Technological improvements in metagenomic deep sequencing have increased its utilization for clinical diagnosis of CNS infections. Several research studies have demonstrated its ability to solve diagnostic technique problems which challenge the limits of traditional laboratory testing. Due to sterile status and protection by BBB, CSF and brain biopsies are fundamental to further explore the utilization of this technology for pathogen diagnosis. Metagenomics was successfully utilized to establish a diagnosis of neuroleptospirosis in a 14-year-old boy with severe combined immunodeficiency who also suffered from recurrent bouts of fever, headache, and coma. Similarly, high-throughput RNA sequencing performed on brain biopsy from an 18-month-old boy with encephalopathy diagnosed a new Astrovirus as the cause. Despite the utilization of metagenomics for the diagnosis of infectious disease, there are many technological and practical concerns which need to be addressed before this form of diagnostic testing can become mainstream and part of the clinical standard of care. �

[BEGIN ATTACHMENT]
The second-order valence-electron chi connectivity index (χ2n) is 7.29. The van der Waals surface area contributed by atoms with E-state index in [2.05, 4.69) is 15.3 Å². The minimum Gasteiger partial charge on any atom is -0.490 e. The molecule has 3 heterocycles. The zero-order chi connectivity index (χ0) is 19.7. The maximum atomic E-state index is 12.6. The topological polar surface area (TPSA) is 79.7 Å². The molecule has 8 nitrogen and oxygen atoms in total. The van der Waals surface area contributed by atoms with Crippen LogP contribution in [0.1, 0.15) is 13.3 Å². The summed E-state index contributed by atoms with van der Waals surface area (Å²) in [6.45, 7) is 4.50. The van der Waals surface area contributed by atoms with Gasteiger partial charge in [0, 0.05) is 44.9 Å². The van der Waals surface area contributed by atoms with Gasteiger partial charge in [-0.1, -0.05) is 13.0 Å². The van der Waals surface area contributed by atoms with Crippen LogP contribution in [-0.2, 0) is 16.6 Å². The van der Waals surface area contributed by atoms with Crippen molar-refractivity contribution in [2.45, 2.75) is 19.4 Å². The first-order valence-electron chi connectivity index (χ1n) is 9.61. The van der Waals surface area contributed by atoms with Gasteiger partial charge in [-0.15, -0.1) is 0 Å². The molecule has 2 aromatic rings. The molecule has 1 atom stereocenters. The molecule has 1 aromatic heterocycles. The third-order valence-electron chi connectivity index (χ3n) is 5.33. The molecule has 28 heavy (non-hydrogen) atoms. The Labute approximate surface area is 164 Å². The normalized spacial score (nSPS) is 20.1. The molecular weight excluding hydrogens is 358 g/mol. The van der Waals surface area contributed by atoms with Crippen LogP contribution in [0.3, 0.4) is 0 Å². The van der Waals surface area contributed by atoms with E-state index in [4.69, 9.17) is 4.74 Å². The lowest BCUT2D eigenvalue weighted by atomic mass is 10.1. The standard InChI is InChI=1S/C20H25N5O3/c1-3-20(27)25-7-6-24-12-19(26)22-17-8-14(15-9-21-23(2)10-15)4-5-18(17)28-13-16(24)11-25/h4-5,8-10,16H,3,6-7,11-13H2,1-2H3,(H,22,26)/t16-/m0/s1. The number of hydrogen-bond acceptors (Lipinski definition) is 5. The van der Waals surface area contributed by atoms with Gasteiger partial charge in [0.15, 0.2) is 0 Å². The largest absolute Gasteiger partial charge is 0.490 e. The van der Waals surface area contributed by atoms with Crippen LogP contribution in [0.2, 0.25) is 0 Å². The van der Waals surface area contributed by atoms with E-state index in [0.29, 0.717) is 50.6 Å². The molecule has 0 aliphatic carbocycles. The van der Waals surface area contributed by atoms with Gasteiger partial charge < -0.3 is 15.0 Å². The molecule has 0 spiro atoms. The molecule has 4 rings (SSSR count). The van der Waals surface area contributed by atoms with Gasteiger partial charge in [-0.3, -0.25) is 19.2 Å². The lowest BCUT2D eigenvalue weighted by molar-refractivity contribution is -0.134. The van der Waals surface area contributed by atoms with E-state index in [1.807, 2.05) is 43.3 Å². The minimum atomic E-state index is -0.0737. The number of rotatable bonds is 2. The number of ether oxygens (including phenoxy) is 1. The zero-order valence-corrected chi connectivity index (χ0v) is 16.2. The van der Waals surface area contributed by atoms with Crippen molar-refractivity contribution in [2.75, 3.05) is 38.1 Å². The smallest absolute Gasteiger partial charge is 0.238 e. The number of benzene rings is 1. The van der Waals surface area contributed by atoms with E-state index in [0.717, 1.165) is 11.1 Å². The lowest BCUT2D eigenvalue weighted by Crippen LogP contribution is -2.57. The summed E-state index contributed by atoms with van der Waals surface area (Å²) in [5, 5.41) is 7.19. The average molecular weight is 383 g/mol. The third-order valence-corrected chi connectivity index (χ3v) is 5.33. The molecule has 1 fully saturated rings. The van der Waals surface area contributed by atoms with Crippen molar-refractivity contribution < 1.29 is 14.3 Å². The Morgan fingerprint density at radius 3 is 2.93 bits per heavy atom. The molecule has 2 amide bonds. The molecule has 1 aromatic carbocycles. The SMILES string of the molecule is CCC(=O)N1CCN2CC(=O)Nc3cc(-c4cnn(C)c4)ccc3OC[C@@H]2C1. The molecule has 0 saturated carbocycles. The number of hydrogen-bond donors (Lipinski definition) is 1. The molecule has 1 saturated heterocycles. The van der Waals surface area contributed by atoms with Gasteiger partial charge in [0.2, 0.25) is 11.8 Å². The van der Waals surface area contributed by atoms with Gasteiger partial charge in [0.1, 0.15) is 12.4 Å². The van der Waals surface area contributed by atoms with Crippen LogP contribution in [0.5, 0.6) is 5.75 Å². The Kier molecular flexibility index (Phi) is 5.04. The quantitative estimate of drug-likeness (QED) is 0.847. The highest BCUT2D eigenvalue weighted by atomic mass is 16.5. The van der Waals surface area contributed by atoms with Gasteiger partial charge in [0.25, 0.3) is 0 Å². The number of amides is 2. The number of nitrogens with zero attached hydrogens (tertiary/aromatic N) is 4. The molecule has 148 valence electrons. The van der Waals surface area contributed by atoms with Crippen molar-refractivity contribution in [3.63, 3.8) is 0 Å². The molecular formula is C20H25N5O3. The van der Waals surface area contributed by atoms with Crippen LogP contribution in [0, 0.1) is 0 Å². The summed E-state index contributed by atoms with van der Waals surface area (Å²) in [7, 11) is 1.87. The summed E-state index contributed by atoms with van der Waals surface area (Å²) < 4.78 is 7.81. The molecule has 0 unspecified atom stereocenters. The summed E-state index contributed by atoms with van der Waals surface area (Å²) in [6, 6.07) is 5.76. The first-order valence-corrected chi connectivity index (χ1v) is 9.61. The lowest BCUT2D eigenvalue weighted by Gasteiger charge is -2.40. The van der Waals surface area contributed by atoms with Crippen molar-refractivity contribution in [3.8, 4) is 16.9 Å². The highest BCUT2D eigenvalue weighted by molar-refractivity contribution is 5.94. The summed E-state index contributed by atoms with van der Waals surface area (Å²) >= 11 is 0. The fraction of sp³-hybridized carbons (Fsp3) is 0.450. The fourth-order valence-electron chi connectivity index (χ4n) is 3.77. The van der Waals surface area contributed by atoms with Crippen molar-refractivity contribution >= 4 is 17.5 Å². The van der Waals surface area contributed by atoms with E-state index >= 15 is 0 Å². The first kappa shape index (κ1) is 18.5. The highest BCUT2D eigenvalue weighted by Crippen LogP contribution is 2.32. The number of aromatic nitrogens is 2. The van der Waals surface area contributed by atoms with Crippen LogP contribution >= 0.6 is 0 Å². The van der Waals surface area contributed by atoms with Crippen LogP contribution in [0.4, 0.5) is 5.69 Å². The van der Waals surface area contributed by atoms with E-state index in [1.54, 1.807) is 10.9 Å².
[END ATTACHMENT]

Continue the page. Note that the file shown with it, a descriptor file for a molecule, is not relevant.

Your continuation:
Other promising advances have occurred in transcriptomics, proteomics and metabolomics. Host and microbial microRNA or miRNA, profiles have been utilized for a variety of inflammatory and infectious diseases. Two miRNAs, miR-155 and miRNA-29b, were reported as potential biomarkers for JEV infection and treatment targets for anti-JEV therapy. Host neural epidermal growth factor, including 2 and apolipoprotein B in CSF, was able to diagnose tuberculous meningitis with 83.3 percent to 89.3 percent sensitivity and 75 percent to 92 percent specificity. CSF metabolite profiling has been reported to be useful in the classification, diagnosis, epidemiology, and treatment assessment of CNS infections in HIV patients. CSF metabolic profile analysis demonstrated bioenergetic adaptation in regulating shifts of HIV-infected patients. �

 

Outcome Measures Associated with Diseases

 

Diagnosis of an etiologic agent in patients with CNS infections needs consideration of the most common causative organisms, the available diagnostic techniques and molecular methods for these agents, and the highest-yield clinical specimens for evaluation and testing. Knowledge of the epidemiology and clinical presentation of specific agents is fundamental in selecting which diagnostic methods are appropriate for patients. Animal or vector exposures, geographic location, recent travel history, season of the year, exposure of ill contacts, and occupational exposures should be considered. �